Michael Ochs Archives/Gettty Images
Billie Holiday is one of many who've interpreted Abel Meeropol's words for "Strange Fruit," but she left the deepest impression.
Michael Ochs Archives/Gettty Images
The story behind the song "Strange Fruit" is well-known. Shocked by a postcard bearing a photograph of the lynching of Thomas Shipp and Abraham Smith in Marion, Ind., Bronx schoolteacher Abel Meeropol put pen to paper. Full of unforgettable imagery, his poem "Bitter Fruit" was published under the name Lewis Allan in 1936. He later supplied a melody so it could be sung at political rallies, but jazz icon Billie Holiday and her pianist Sonny White refashioned the simple tune.
In the hands of many singers, "Strange Fruit" feels like a period piece — more of a memorial than a protest song, a symbol of less enlightened times. Poke around online and you'll find that the song has found a life beyond the jazz canon through Diana Ross, Cocteau Twins, Sting and India.Arie, just to name a few. There's even a hip-hop collective called the Strange Fruit Project. No matter the genre, however, rare are the performers who have invested the song with new meaning, fraught as it is with the legacy of America's troubled past.
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Billie Holiday introduced the song at Greenwich Village's Cafe Society in 1939; the tiny basement club in Sheridan Square was the scene of unprecedented racial mixing. "Strange Fruit" always came at the very end of Holiday's set. Born in Baltimore, she had comparatively little direct experience with the South, but her uncommon mix of grit and sophistication and her understated expression of pain lent it pathos just the same. The waiters would suspend service so the room was quiet. Holiday was lit with small pin light on her face, which went dark at the song's conclusion. There were no curtain calls, no encores.
Known for her own protest songs, like "Mississippi Goddamn," Nina Simone dramatized "Strange Fruit" in the context of the Civil Rights movement. Simone starts her reading of the song in a voice that sounds brutally plain and unsentimental, as if the words themselves had been blanched by sun. And when she sings "For the leaves to drop," 10 times the force of gravity might as well be pulling her to the ground.
Arguably as iconoclastic a singer as Holiday or Simone, Jeff Buckley heads into blues territory, setting up his vocals with a long, tender guitar solo. They arrive as trembling, aching utterances and open up, as many of Buckley's performances do, into cathedrals of sound. In creating textures that feel more mystical than real, Buckley seems to meditate on the meaning of humanity the way Walt Whitman did, considering all of its glorious and horrifying possibilities.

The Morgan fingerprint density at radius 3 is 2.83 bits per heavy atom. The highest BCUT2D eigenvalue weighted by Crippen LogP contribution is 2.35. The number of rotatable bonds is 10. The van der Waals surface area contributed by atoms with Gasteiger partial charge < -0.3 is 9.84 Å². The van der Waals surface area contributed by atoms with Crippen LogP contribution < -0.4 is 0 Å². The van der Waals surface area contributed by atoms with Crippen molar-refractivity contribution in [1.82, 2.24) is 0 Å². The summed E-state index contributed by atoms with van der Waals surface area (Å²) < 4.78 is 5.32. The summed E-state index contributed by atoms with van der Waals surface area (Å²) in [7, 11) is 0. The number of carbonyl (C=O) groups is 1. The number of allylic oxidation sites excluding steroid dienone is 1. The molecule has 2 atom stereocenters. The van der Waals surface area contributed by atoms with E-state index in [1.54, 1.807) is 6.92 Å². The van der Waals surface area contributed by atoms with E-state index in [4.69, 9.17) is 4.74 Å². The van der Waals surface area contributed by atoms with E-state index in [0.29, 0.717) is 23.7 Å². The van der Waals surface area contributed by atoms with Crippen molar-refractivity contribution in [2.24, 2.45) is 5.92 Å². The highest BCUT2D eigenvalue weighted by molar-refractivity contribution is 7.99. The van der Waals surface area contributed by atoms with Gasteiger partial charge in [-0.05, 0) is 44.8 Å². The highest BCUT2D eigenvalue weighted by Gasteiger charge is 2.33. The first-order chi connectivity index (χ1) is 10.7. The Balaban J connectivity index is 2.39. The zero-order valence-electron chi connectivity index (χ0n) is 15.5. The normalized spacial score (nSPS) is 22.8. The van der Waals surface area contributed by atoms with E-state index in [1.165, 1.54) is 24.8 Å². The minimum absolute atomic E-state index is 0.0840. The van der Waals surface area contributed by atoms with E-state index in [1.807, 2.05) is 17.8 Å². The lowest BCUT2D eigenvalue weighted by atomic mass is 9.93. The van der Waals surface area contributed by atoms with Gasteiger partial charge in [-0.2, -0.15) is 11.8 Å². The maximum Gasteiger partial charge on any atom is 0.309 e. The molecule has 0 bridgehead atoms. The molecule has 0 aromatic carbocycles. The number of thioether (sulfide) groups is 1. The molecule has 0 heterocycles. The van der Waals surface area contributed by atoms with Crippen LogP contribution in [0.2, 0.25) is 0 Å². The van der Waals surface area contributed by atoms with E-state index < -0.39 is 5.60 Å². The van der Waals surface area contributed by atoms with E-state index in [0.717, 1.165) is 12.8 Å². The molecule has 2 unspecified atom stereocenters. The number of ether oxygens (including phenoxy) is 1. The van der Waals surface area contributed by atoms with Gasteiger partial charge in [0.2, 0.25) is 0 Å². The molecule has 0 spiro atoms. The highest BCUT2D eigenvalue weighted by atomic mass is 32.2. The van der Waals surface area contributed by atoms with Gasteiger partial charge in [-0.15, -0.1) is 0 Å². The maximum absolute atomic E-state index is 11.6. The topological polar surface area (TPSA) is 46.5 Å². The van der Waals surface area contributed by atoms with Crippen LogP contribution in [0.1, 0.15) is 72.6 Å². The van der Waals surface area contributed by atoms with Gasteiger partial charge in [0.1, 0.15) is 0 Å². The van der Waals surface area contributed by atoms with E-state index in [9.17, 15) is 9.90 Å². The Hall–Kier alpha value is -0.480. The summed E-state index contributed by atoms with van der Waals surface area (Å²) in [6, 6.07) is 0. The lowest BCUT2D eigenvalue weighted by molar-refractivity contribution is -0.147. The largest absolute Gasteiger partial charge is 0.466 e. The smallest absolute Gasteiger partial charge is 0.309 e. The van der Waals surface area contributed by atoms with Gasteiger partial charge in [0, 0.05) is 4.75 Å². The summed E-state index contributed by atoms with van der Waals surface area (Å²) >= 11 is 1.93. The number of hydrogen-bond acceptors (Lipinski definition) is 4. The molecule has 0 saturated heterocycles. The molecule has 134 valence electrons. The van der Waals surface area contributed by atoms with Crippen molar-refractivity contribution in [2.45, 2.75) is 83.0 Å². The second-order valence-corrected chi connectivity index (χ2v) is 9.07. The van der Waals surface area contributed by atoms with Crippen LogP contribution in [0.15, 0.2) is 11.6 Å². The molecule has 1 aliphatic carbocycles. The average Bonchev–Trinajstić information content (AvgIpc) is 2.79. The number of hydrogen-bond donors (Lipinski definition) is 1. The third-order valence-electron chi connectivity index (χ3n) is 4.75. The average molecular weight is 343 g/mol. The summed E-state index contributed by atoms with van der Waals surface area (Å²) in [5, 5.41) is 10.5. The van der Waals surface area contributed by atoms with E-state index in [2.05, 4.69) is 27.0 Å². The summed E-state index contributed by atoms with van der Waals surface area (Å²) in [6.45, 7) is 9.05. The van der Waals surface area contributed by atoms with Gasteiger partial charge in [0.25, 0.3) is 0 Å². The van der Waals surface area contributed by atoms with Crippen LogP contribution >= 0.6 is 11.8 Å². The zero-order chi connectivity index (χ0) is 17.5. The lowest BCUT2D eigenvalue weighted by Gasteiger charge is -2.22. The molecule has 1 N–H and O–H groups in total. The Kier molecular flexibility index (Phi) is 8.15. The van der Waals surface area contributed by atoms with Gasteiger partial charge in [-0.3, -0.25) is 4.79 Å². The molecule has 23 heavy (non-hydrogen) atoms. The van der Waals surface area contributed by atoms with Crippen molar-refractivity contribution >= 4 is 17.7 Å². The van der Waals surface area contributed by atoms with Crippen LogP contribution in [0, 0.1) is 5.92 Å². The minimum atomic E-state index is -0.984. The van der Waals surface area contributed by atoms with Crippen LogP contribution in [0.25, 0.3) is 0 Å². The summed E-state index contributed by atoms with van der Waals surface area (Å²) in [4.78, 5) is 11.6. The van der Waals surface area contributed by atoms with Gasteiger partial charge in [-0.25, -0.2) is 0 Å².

- Song: Dixie/Strange Fruit
Rene Marie pairs the Confederate anthem ("Dixie") with "Strange Fruit," making for an uncomfortable juxtaposition. Marie believes, as do some historians, that "Dixie" was written by slaves in the tradition of blackface minstrelsy, though they were denied credit for their composition. Singing the song isn't intended to be ironic, she says, but instead serves as a way of reclaiming the South. Ask Marie about the continued relevance of lynching and she'll talk about the dragging death of James Byrd Jr. near Jasper, Texas, in 1998. In fact, the nooses hung at Jena High School in Louisiana in 2006 serve as the subject for her own composition, "Three Nooses Hanging."
Labor Camp Orchestra
Based at the Minneapolis College of Art and Design, the Labor Camp Orchestra investigates what it calls "extreme historical phenomena." The group's version of "Strange Fruit" passes for perky, tidy electronica on first listen. In reality, it emerged from a conceptual thread on events in Iraq and specifically addresses the execution of Saddam Hussein. Based solely on Meeropol's poem, it juxtaposes his words with a woman reciting the names of fruits in Arabic. An archival recording from the Hussein execution and Koranic recitation plays in the background.